Spermatogenesis is a highly specialised differentiation process driven by a dynamic gene expression program and ending with the production of mature spermatozoa. Whereas hundreds of genes are known to be essential for male germline proliferation and differentiation, the contribution of several genes remains uncharacterized. The predominant expression of the latest globin family member, androglobin (Adgb), in mammalian testis tissue prompted us to assess its physiological function in spermatogenesis. Adgb knockout mice display male infertility, reduced testis weight, impaired maturation of elongating spermatids, abnormal sperm shape and ultrastructural defects in microtubule and mitochondrial organisation. Epididymal sperm from Adgb knockout animals display multiple flagellar malformations including coiled, bifid or shortened flagella, and erratic acrosomal development. Following immunoprecipitation and mass spectrometry, we could identify septin 10 (Sept10) as interactor of Adgb. The Sept10-Adgb interaction was confirmed both in vivo using testis lysates, and in vitro by reciprocal co-immunoprecipitation experiments. Furthermore, absence of Adgb leads to mislocalisation of Sept10 in sperm, indicating defective manchette and sperm annulus formation. Finally, in vitro data suggest that Adgb contributes to Sept10 proteolysis in a calmodulin (CaM)-dependent manner. Collectively, our results provide evidence that Adgb is essential for murine spermatogenesis and further suggest that Adgb is required for sperm head shaping via the manchette and proper flagellum formation.
RNA-sequencing data have been submitted to ENA with accession number PRJEB46499 and is also available as supplemental dataset 1 (excel table).All data generated or analysed during this study are included in the manuscript and supporting files. Source data files are provided for Figures 1, 2, 4B, 4C, 4D, 4E, 6A, 6B, 6C, 6D, 6E, 6F, Fig. 1-fig. suppl. 1, Fig. 4-fig. suppl. 1A, B, C, D, E, F, G, Fig. 4-fig. suppl. 2A, B, C, Fig. 4-fig. suppl. 3A, B, C, D, E, Fig. 4-fig. suppl. 5, Fig. 4-fig. suppl. 6B, Fig. 6-fig. suppl. 1A, Fig. 6-fig. suppl. 4, Fig. 6-fig. suppl. 5D, E.
- David Hoogewijs
- David Hoogewijs
- David Hoogewijs
- Thomas Hankeln
The funders had no role in study design, data collection and interpretation, or the decision to submit the work for publication.
Animal experimentation: All experimental procedures and animal maintenance followed Swiss federal guidelines and the study was revised and approved by the "Service de la sécurité alimentaire et des affaires vétérinaires" (SAAV) of the canton of Fribourg, Switzerland (license number 2017_16_FR).
- T Rajendra Kumar, University of Colorado, United States
- Received: July 21, 2021
- Accepted: June 13, 2022
- Accepted Manuscript published: June 14, 2022 (version 1)
© 2022, Keppner et al.
This article is distributed under the terms of the Creative Commons Attribution License permitting unrestricted use and redistribution provided that the original author and source are credited.
Microtubules are dynamic polymers consisting of αβ-tubulin heterodimers. The initial polymerization process, called microtubule nucleation, occurs spontaneously via αβ-tubulin. Since a large energy barrier prevents microtubule nucleation in cells, the γ-tubulin ring complex is recruited to the centrosome to overcome the nucleation barrier. However, a considerable number of microtubules can polymerize independently of the centrosome in various cell types. Here, we present evidence that the minus-end-binding calmodulin-regulated spectrin-associated protein 2 (CAMSAP2) serves as a strong nucleator for microtubule formation by significantly reducing the nucleation barrier. CAMSAP2 co-condensates with αβ-tubulin via a phase separation process, producing plenty of nucleation intermediates. Microtubules then radiate from the co-condensates, resulting in aster-like structure formation. CAMSAP2 localizes at the co-condensates and decorates the radiating microtubule lattices to some extent. Taken together, these in vitro findings suggest that CAMSAP2 supports microtubule nucleation and growth by organizing a nucleation centre as well as by stabilizing microtubule intermediates and growing microtubules.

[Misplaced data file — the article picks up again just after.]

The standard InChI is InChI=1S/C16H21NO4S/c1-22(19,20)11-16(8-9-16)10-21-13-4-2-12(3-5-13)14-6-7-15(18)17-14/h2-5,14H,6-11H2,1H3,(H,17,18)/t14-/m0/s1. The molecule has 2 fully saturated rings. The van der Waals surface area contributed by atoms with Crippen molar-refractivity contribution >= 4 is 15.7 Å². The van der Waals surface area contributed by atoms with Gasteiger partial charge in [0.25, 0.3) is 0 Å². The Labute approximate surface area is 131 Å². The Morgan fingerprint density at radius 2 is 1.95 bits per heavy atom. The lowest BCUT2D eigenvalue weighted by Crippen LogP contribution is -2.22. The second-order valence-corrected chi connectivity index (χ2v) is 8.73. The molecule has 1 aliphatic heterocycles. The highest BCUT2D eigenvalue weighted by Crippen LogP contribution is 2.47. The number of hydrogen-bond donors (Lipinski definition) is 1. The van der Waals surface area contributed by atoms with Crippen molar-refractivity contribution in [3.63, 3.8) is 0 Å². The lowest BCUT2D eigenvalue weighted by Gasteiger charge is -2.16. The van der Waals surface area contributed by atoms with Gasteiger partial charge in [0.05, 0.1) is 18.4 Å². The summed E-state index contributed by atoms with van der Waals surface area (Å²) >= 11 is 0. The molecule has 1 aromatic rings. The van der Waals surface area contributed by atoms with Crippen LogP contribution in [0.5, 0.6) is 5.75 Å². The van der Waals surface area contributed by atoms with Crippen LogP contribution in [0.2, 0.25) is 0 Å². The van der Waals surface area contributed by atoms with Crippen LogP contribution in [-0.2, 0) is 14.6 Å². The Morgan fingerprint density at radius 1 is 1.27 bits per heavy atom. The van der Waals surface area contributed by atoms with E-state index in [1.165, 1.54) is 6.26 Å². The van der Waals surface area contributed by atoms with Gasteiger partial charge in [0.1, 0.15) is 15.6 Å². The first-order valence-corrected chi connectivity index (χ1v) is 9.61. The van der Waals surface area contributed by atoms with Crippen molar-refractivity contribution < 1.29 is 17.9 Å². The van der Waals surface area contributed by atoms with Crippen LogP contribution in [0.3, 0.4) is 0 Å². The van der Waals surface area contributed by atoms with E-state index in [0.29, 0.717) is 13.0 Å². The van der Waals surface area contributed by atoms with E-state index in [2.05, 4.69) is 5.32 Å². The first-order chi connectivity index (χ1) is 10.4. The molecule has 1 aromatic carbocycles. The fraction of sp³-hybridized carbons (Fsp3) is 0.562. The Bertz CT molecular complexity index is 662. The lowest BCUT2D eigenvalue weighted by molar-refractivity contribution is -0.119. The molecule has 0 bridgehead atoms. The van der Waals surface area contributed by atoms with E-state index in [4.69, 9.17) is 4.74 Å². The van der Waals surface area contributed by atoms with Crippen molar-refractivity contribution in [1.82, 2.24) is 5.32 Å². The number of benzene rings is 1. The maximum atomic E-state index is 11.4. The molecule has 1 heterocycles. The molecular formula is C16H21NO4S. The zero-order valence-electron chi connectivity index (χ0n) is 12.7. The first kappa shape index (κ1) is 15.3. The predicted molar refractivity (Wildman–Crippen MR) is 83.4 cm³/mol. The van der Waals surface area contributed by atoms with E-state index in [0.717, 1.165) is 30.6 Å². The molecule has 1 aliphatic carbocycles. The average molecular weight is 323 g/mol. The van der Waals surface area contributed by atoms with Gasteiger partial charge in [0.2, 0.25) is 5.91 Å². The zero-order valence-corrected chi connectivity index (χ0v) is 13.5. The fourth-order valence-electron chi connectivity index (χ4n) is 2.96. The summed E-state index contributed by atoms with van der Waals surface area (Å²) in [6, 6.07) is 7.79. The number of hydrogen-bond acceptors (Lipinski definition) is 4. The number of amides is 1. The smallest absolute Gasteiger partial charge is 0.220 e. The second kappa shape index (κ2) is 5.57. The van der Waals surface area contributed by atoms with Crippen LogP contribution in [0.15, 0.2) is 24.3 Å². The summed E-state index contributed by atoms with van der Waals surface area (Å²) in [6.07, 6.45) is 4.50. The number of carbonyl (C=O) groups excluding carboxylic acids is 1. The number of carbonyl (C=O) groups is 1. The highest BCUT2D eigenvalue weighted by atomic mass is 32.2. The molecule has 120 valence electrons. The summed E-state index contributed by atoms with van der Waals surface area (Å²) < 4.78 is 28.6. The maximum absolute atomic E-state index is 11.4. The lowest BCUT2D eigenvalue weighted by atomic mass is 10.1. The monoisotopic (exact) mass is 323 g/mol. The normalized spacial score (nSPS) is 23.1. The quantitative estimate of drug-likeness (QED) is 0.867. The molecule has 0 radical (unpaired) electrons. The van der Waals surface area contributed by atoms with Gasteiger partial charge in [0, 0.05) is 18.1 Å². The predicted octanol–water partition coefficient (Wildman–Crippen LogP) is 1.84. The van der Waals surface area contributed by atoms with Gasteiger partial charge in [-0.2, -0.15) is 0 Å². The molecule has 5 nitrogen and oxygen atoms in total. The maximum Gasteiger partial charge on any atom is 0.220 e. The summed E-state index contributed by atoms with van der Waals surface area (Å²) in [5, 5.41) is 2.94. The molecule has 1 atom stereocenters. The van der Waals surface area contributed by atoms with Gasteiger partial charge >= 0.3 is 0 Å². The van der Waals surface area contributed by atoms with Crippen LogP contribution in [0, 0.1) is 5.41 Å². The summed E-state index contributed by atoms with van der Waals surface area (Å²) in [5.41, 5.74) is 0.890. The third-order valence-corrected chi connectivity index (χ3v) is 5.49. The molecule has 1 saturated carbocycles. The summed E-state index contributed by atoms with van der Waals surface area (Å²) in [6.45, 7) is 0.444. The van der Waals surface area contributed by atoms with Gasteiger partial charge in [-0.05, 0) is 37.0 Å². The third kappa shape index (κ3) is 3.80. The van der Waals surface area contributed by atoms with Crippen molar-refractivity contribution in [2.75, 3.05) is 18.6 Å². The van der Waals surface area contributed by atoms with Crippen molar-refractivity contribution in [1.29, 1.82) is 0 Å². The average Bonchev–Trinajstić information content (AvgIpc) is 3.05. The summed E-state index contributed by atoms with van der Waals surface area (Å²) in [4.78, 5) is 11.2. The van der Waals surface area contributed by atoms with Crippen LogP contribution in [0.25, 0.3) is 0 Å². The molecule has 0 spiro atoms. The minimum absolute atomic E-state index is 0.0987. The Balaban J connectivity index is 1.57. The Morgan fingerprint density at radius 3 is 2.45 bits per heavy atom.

Heterozygous, missense mutations in α- or β-tubulin genes are associated with a wide range of human brain malformations, known as tubulinopathies. We seek to understand whether a mutation’s impact at the molecular and cellular levels scale with the severity of brain malformation. Here, we focus on two mutations at the valine 409 residue of TUBA1A, V409I, and V409A, identified in patients with pachygyria or lissencephaly, respectively. We find that ectopic expression of TUBA1A-V409I/A mutants disrupt neuronal migration in mice and promote excessive neurite branching and a decrease in the number of neurite retraction events in primary rat neuronal cultures. These neuronal phenotypes are accompanied by increased microtubule acetylation and polymerization rates. To determine the molecular mechanisms, we modeled the V409I/A mutants in budding yeast and found that they promote intrinsically faster microtubule polymerization rates in cells and in reconstitution experiments with purified tubulin. In addition, V409I/A mutants decrease the recruitment of XMAP215/Stu2 to plus ends in budding yeast and ablate tubulin binding to TOG (tumor overexpressed gene) domains. In each assay tested, the TUBA1A-V409I mutant exhibits an intermediate phenotype between wild type and the more severe TUBA1A-V409A, reflecting the severity observed in brain malformations. Together, our data support a model in which the V409I/A mutations disrupt microtubule regulation typically conferred by XMAP215 proteins during neuronal morphogenesis and migration, and this impact on tubulin activity at the molecular level scales with the impact at the cellular and tissue levels.